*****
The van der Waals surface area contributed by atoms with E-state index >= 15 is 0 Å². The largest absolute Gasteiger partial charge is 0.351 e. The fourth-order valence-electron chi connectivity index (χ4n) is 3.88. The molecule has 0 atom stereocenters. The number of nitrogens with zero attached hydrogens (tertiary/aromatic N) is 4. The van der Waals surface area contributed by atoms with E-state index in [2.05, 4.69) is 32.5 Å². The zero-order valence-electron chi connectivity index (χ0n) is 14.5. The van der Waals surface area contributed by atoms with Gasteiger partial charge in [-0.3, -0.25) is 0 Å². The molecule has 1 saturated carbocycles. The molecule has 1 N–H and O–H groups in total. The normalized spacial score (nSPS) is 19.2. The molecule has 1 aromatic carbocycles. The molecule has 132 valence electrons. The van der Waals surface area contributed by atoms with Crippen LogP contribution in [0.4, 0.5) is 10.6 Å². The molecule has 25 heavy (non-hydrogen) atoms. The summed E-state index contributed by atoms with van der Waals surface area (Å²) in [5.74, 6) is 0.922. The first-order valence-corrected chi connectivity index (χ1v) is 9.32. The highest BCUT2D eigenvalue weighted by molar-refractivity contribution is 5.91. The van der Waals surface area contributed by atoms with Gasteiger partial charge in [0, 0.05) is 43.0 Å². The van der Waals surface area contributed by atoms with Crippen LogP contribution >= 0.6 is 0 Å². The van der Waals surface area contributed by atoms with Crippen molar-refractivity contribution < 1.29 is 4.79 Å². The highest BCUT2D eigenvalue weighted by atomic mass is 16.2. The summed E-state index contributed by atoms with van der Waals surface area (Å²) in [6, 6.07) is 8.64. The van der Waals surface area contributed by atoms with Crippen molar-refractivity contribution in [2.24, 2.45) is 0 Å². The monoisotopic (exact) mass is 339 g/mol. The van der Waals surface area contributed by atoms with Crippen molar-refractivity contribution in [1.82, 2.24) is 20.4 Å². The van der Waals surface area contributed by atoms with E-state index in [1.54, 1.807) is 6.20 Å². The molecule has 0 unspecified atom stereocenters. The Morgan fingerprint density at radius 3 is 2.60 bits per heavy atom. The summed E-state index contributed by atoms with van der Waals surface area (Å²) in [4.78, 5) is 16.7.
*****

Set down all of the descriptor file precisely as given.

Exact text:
The van der Waals surface area contributed by atoms with E-state index >= 15 is 0 Å². The largest absolute Gasteiger partial charge is 0.351 e. The fourth-order valence-electron chi connectivity index (χ4n) is 3.88. The molecule has 0 atom stereocenters. The number of nitrogens with zero attached hydrogens (tertiary/aromatic N) is 4. The van der Waals surface area contributed by atoms with E-state index in [2.05, 4.69) is 32.5 Å². The zero-order valence-electron chi connectivity index (χ0n) is 14.5. The van der Waals surface area contributed by atoms with Gasteiger partial charge in [-0.3, -0.25) is 0 Å². The molecule has 1 saturated carbocycles. The molecule has 1 N–H and O–H groups in total. The normalized spacial score (nSPS) is 19.2. The molecule has 1 aromatic carbocycles. The molecule has 132 valence electrons. The van der Waals surface area contributed by atoms with Crippen LogP contribution in [0.4, 0.5) is 10.6 Å². The molecule has 25 heavy (non-hydrogen) atoms. The summed E-state index contributed by atoms with van der Waals surface area (Å²) in [5.74, 6) is 0.922. The first-order valence-corrected chi connectivity index (χ1v) is 9.32. The highest BCUT2D eigenvalue weighted by molar-refractivity contribution is 5.91. The van der Waals surface area contributed by atoms with Gasteiger partial charge in [0, 0.05) is 43.0 Å². The van der Waals surface area contributed by atoms with Crippen LogP contribution >= 0.6 is 0 Å². The van der Waals surface area contributed by atoms with Crippen molar-refractivity contribution < 1.29 is 4.79 Å². The highest BCUT2D eigenvalue weighted by atomic mass is 16.2. The summed E-state index contributed by atoms with van der Waals surface area (Å²) in [6, 6.07) is 8.64. The van der Waals surface area contributed by atoms with Crippen molar-refractivity contribution in [2.24, 2.45) is 0 Å². The monoisotopic (exact) mass is 339 g/mol. The van der Waals surface area contributed by atoms with Crippen molar-refractivity contribution in [1.82, 2.24) is 20.4 Å². The van der Waals surface area contributed by atoms with E-state index in [1.54, 1.807) is 6.20 Å². The molecule has 0 unspecified atom stereocenters. The Morgan fingerprint density at radius 3 is 2.60 bits per heavy atom. The summed E-state index contributed by atoms with van der Waals surface area (Å²) in [4.78, 5) is 16.7.